Wednesday, 22 June 2011

Belfast Kills Me

So...notable events. Kelly's back on the steroids. Tori visits us from the Spa Town over the weekend. Poor Tori. We get word that while Kelly is being summoned to the hospital from her counsellor's office, across town Granny Mullan becomes ill and is admitted to hospital. She dies the following afternoon. Sunday and Monday Kelly spends at the wake (I only manage the Monday)and Tuesday is the funeral (they do things quickly here). Meanwhile riots break out in the Short Strand area of east Belfast (confusingly it is apparently the UVF beating the shit out of a strongly UVF area. But that's local politics for you - I don't understand it at all). Helicopters buzz the house all night.

Today Kelly is irritable from the get go - even doe-eyed Dee can't raise her spirits. People instantly panic that the steroids are sending her manic again, even though the situation, circumstances, symptoms and dosage are all different. I attempt to convince myself that sometimes a crab is just a crab. But I'm kidding myself.

Have found out that the shoes that I bought in London, without trying them on, are the wrong size. I asked the assistant for the right sized shoes and he brought me the wrong ones. I just spent an hour circumnavigating the city, which has no street signs or if it has they are obscured by scaffolding on a semi-permanent basis. I found the "Doc Shop" in the incongruously delightfully named "Pottinger's Entry". The shop is empty bar the bloke behind the counter. He is a standard Belfast male in that he is fat and bald with blurred tattoos on fore-arms that are crossed over his chest. Before I came to Belfast I would have found this look a threatening proposition but it's so ubiquitous here that it has no meaning at all - skinheads have spunked their currency in this town!). His arms remained crossed throughout our transaction. "You didn't get those here," he said. "I know," I say, "I got them in London," "Let's have a look at them, then," he says. The bag is between us on the counter. He makes no attempt to move so I open the bag and show them to him. "I can't do anything about it. We're an independent," "So why did I have to show you the shoes?" He shrugs.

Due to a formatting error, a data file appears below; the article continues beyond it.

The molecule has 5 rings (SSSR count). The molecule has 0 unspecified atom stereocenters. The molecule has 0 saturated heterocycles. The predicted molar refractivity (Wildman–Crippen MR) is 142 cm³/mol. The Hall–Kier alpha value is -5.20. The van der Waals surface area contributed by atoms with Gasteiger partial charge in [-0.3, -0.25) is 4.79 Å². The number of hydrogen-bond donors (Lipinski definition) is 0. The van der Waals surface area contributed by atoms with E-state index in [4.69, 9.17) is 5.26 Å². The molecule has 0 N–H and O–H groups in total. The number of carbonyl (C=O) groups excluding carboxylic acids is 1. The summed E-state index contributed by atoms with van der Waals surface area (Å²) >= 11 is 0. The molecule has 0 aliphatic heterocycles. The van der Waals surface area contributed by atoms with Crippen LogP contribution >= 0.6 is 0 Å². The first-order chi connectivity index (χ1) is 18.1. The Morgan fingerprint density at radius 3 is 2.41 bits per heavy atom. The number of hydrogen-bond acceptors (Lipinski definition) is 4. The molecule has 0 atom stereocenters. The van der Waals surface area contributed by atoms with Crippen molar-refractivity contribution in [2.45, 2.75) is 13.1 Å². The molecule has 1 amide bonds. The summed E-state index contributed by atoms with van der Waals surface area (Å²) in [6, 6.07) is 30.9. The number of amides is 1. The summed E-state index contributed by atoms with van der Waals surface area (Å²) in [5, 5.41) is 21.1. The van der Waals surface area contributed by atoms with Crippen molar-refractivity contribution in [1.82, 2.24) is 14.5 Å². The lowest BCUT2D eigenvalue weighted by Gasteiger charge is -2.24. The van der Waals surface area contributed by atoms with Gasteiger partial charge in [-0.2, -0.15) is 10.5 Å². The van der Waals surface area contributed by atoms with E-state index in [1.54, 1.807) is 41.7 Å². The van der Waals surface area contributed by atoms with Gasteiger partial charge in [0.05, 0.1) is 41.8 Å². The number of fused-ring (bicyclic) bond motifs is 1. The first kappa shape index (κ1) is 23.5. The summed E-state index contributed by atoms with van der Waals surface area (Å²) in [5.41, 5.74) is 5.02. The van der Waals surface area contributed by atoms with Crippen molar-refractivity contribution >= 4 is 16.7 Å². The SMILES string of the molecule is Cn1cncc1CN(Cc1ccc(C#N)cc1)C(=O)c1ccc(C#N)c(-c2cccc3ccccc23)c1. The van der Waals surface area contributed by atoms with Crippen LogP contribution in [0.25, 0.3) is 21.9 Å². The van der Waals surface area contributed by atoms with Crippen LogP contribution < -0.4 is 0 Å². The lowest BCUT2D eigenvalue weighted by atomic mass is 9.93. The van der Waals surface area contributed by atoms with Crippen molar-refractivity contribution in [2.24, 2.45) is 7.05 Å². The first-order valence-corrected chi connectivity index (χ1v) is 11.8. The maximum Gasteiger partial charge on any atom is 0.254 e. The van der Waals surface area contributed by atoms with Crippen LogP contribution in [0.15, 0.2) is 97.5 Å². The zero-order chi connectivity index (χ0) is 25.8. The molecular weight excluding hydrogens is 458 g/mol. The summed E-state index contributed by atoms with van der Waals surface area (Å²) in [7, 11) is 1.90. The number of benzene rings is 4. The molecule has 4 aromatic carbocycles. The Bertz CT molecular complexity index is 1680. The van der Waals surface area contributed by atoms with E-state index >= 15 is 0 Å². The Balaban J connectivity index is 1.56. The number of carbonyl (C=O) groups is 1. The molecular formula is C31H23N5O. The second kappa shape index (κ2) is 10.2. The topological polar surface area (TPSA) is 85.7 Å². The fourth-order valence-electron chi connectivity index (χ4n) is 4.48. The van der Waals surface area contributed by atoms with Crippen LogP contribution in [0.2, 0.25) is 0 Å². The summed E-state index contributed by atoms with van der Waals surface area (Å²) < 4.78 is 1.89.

On the bus home I'm sat between a crying baby and three shouting tramps. Belfast your'e pushing me.

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